Pet excrement must be immediately collected by the pet handler and disposed of in a trash receptacle. Pets should not be left unattended in vehicles or RVs.
Why Are Dogs Prohibited on National Park Trails?
Large national parks that have extensive backcountry areas do not allow dogs on trails. These include parks such as Yellowstone, Yosemite, Grand Canyon, Glacier, Rocky Mountain, and several others. Great Smoky Mountains National Park has prohibited dogs in the backcountry since the park was first established in the 1930s for several reasons:
Dogs can carry disease into the park's wildlife populations.
Dogs can chase and threaten wildlife. The scent a dog leaves behind can signal the presence of a predator, disrupting or altering the behavior of park wildlife. Birds and other animals can be scared away from nesting, feeding, and resting sites. Small animals may hide in their burrow the entire day after smelling a dog and may not venture out to feed.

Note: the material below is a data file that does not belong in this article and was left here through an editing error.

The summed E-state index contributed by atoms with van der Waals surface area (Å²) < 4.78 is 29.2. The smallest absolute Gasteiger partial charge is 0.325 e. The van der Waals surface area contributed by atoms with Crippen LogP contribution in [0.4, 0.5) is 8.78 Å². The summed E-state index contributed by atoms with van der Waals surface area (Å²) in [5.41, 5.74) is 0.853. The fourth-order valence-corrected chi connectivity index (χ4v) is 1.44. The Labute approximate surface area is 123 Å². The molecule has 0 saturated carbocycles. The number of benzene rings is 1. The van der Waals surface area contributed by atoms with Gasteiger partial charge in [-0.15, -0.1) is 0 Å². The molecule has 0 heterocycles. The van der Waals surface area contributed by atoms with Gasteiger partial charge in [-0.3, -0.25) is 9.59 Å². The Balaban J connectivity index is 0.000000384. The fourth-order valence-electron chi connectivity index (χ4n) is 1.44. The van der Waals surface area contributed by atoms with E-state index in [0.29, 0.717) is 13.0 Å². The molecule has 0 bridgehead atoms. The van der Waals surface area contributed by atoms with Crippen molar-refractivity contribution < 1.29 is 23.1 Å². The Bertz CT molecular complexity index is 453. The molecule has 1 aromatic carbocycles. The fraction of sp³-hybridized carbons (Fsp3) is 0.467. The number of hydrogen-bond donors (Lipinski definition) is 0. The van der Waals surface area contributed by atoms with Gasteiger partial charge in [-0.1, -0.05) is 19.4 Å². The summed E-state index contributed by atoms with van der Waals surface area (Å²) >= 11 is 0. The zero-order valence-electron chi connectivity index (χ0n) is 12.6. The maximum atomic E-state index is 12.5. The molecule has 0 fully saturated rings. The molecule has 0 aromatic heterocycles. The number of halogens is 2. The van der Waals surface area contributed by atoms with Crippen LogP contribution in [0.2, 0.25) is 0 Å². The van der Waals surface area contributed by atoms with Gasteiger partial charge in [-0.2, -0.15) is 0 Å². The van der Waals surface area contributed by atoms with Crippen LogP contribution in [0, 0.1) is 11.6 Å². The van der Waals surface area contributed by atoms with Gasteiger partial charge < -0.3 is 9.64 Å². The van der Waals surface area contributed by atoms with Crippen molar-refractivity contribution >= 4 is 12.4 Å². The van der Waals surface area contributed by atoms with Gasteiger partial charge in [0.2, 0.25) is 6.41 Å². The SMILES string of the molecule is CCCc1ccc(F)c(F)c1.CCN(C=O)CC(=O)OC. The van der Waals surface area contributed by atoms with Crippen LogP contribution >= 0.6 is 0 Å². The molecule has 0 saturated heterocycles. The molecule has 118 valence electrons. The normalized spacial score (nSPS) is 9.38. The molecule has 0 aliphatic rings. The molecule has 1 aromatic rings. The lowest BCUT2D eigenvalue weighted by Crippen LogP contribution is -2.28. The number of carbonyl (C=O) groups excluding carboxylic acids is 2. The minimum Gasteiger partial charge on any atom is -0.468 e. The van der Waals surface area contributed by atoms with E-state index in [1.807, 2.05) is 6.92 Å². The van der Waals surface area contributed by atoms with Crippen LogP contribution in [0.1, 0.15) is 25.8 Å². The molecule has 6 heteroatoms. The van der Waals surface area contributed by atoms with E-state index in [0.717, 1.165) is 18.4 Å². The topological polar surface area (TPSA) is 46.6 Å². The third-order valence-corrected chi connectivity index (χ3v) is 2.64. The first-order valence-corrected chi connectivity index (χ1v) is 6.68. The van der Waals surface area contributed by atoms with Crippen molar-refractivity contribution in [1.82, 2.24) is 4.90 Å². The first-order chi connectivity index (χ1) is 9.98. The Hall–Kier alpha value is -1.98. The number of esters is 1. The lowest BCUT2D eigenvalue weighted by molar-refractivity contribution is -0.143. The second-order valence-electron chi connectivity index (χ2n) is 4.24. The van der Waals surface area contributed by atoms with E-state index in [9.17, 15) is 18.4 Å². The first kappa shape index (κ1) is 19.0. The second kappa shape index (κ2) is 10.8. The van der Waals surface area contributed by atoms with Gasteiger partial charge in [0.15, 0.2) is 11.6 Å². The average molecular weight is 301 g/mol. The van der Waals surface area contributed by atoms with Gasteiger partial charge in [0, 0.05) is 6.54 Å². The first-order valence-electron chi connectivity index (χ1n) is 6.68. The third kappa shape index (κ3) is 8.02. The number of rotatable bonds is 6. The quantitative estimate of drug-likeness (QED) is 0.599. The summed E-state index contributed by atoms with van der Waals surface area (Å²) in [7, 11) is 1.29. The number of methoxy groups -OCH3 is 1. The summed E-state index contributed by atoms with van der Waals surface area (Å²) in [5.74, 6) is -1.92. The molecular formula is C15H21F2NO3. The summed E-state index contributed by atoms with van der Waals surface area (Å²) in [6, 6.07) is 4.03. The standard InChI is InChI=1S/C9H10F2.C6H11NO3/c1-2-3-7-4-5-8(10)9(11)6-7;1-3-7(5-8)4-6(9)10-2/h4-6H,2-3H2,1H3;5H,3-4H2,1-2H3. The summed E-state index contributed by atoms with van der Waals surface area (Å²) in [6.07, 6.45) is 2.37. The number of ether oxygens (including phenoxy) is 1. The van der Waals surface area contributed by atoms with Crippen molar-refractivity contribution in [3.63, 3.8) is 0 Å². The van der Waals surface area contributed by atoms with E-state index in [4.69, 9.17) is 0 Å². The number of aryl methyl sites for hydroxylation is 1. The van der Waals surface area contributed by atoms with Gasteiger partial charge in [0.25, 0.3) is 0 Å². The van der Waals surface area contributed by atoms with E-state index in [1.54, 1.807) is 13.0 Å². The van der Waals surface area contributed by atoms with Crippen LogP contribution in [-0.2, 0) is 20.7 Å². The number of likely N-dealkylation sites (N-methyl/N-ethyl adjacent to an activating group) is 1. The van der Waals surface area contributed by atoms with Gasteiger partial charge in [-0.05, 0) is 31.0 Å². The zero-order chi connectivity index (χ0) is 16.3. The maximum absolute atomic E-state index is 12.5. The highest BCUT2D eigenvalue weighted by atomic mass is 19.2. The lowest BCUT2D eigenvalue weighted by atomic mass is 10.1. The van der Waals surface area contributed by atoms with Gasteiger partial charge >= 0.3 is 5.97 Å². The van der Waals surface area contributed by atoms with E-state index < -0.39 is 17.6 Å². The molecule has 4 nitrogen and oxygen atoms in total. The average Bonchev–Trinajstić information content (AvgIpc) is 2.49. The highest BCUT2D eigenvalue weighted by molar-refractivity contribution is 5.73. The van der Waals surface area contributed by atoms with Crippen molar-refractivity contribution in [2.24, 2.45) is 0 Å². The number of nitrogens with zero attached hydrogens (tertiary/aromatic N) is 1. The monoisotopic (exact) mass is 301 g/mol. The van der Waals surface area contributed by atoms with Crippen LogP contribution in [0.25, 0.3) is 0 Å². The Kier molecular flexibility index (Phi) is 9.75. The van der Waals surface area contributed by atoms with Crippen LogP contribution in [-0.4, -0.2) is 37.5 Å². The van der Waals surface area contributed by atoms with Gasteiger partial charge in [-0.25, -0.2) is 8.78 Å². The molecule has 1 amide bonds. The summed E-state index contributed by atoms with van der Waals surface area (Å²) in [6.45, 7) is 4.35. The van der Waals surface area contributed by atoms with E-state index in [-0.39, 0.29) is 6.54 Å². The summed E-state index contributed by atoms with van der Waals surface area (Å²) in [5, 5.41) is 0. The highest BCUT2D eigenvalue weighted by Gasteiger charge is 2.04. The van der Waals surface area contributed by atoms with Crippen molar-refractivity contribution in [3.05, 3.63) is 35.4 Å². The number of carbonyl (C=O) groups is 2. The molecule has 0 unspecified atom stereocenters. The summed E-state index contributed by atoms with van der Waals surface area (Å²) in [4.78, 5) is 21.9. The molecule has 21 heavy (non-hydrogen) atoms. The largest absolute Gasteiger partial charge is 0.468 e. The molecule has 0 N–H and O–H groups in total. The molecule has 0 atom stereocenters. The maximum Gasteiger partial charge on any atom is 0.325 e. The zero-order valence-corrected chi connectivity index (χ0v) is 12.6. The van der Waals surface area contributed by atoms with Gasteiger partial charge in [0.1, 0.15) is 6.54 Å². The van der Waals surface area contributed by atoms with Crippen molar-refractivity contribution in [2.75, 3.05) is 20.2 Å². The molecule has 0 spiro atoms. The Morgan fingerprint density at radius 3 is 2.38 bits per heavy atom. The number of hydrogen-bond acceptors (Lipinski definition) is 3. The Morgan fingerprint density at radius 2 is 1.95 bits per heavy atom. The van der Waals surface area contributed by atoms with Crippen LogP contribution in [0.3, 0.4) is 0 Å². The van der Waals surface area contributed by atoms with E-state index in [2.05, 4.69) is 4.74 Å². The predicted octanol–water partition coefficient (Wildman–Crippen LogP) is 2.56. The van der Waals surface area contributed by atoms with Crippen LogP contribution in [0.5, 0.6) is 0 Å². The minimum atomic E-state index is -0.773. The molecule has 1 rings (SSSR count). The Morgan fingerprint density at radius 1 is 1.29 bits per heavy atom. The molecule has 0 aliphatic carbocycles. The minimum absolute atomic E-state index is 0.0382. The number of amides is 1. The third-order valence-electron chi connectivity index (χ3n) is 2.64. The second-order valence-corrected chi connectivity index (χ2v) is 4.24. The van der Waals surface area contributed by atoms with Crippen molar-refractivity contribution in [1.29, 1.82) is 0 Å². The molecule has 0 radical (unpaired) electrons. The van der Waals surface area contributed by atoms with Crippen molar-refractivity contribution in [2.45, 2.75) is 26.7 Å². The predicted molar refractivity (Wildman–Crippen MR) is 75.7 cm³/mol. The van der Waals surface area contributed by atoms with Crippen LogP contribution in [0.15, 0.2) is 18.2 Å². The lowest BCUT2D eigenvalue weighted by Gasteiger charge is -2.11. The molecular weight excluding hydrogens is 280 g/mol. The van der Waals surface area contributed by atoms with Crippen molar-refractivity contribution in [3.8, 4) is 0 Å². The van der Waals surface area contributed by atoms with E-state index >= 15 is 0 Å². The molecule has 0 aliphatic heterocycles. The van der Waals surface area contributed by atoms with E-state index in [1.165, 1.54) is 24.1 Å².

Dogs bark and disturb the quiet of the wilderness. Unfamiliar sights, sounds, and smells can disturb even the calmest, friendliest, and best-trained dog, causing them to behave unpredictably or bark excessively.
Pets may become prey for larger predators such as coyotes and bears. In addition, if your dog disturbs and enrages a bear, it may lead the angry bear directly to you. Dogs can also encounter biting insects that transmit disease and plants that are poisonous or full of painful thorns and burrs.
Many people, especially children, are frightened by dogs, even small ones. Uncontrolled dogs can present a danger to other visitors..
Since I Can't Hike With My Pet in the National Park, Where Else Can I Go?
The Southern Highlands region offers an amazing variety of federal public lands for recreation and enjoyment. Some public lands outside the Smokies offer a wider range of recreational opportunities than are available here, including hiking with your pet. For maps and information about these national forests and recreation areas please contact the offices listed below. (By clicking on these links, you will leave the Great Smoky Mountains National Park website.)